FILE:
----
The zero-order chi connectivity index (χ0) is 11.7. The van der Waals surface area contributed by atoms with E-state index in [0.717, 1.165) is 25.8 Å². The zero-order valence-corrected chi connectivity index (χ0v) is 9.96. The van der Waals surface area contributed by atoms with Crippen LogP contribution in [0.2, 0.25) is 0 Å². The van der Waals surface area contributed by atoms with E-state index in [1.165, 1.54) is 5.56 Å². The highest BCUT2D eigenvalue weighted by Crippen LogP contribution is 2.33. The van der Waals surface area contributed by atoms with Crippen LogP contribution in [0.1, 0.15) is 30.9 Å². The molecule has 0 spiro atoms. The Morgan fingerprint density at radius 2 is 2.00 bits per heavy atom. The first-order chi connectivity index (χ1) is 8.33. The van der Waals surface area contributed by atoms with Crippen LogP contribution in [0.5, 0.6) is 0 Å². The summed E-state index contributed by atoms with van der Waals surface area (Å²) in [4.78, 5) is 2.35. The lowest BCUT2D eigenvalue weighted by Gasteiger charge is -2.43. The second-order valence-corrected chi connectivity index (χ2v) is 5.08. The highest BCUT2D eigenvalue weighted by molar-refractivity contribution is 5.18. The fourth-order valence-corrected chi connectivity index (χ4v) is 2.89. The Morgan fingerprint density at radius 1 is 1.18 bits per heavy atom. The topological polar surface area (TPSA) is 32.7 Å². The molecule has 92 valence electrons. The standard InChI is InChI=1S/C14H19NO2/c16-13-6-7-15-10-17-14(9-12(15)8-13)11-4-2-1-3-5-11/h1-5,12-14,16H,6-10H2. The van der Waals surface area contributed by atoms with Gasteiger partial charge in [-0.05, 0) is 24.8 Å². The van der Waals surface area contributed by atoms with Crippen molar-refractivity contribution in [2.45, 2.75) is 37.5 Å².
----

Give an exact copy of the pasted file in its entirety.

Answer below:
The zero-order chi connectivity index (χ0) is 11.7. The van der Waals surface area contributed by atoms with E-state index in [0.717, 1.165) is 25.8 Å². The zero-order valence-corrected chi connectivity index (χ0v) is 9.96. The van der Waals surface area contributed by atoms with Crippen LogP contribution in [0.2, 0.25) is 0 Å². The van der Waals surface area contributed by atoms with E-state index in [1.165, 1.54) is 5.56 Å². The highest BCUT2D eigenvalue weighted by Crippen LogP contribution is 2.33. The van der Waals surface area contributed by atoms with Crippen LogP contribution in [0.1, 0.15) is 30.9 Å². The molecule has 0 spiro atoms. The Morgan fingerprint density at radius 2 is 2.00 bits per heavy atom. The first-order chi connectivity index (χ1) is 8.33. The van der Waals surface area contributed by atoms with Crippen LogP contribution in [0.5, 0.6) is 0 Å². The summed E-state index contributed by atoms with van der Waals surface area (Å²) in [4.78, 5) is 2.35. The lowest BCUT2D eigenvalue weighted by Gasteiger charge is -2.43. The second-order valence-corrected chi connectivity index (χ2v) is 5.08. The highest BCUT2D eigenvalue weighted by molar-refractivity contribution is 5.18. The fourth-order valence-corrected chi connectivity index (χ4v) is 2.89. The Morgan fingerprint density at radius 1 is 1.18 bits per heavy atom. The topological polar surface area (TPSA) is 32.7 Å². The molecule has 92 valence electrons. The standard InChI is InChI=1S/C14H19NO2/c16-13-6-7-15-10-17-14(9-12(15)8-13)11-4-2-1-3-5-11/h1-5,12-14,16H,6-10H2. The van der Waals surface area contributed by atoms with Gasteiger partial charge in [-0.05, 0) is 24.8 Å². The van der Waals surface area contributed by atoms with Crippen molar-refractivity contribution in [2.45, 2.75) is 37.5 Å².